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Editorial: No new tribes means no new casinos in Connecticut


Filed Under: Connecticut | Opinion
More on: bia, connecticut
   

The Mohegan Sun Casino, owned by the Mohegan Tribe of Connecticut. Photo from Facebook

Connecticut newspaper opposes Part 83 federal recognition reforms at the Bureau of Indian Affairs to prevent more casinos from opening in the state:
Connecticut casinos have largely failed to recover from the economic downturn and with new competition on the horizon in nearby Massachusetts and New York, the economic outlook for Mohegan Sun and Foxwoods is bleak.

That is why it's imperative that Connecticut officials continue to block efforts by the federal government to potentially recognize three additional tribes in the state, which could lead to even more casinos. The addition of any new gambling halls in Connecticut would oversaturate an already oversaturated market.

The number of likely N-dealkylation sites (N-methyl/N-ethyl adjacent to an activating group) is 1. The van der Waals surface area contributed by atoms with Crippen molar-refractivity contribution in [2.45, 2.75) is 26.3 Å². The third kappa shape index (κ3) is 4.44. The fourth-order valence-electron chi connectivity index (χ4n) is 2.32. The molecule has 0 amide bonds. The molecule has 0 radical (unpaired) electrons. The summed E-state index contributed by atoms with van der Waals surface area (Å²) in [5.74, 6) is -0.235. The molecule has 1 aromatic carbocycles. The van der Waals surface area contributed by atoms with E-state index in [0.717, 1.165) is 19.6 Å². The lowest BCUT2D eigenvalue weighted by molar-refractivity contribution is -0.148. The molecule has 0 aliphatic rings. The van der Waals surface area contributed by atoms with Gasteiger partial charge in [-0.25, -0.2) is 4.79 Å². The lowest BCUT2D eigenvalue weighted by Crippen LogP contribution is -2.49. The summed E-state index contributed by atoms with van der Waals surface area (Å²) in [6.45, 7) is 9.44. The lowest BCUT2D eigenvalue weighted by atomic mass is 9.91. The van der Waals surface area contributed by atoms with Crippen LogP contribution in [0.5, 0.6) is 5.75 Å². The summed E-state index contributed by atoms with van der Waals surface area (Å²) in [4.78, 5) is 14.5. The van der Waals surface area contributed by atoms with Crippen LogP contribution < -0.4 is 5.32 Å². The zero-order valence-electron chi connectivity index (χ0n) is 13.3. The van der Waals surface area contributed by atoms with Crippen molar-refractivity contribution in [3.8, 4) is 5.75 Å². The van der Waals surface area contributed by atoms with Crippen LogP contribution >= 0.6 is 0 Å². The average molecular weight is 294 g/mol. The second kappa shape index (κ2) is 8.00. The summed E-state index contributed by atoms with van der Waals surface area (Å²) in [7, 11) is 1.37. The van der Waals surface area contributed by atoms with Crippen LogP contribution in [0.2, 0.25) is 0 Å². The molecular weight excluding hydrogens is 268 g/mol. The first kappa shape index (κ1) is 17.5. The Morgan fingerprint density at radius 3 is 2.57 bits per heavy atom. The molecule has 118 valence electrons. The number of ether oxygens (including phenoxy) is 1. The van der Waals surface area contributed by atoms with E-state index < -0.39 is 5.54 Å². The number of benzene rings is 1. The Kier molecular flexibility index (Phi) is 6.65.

Last week, the state received a bit of good news when the Bureau of Indian Affairs decided to extend a comment period deadline for 60 days on a proposal that could potentially recognize three more tribes in the state: the Eastern Pequot, the Golden Hill Paugussett of Colchester and Trumbull, and the Schaghticoke Tribal Nation of Kent.

This political and legal fight has gone on for years, and there is a lot at stake for Connecticut. Besides introducing the potential for new casinos, newly recognized tribes would take land away from state and local governments, further eroding Connecticut's tax base.

Get the Story:
Editorial: No more tribal gaming [2nd item] (Hartford Business 8/4)

Related Stories:
Connecticut tribes report another dip in slot machine revenues (07/16) <

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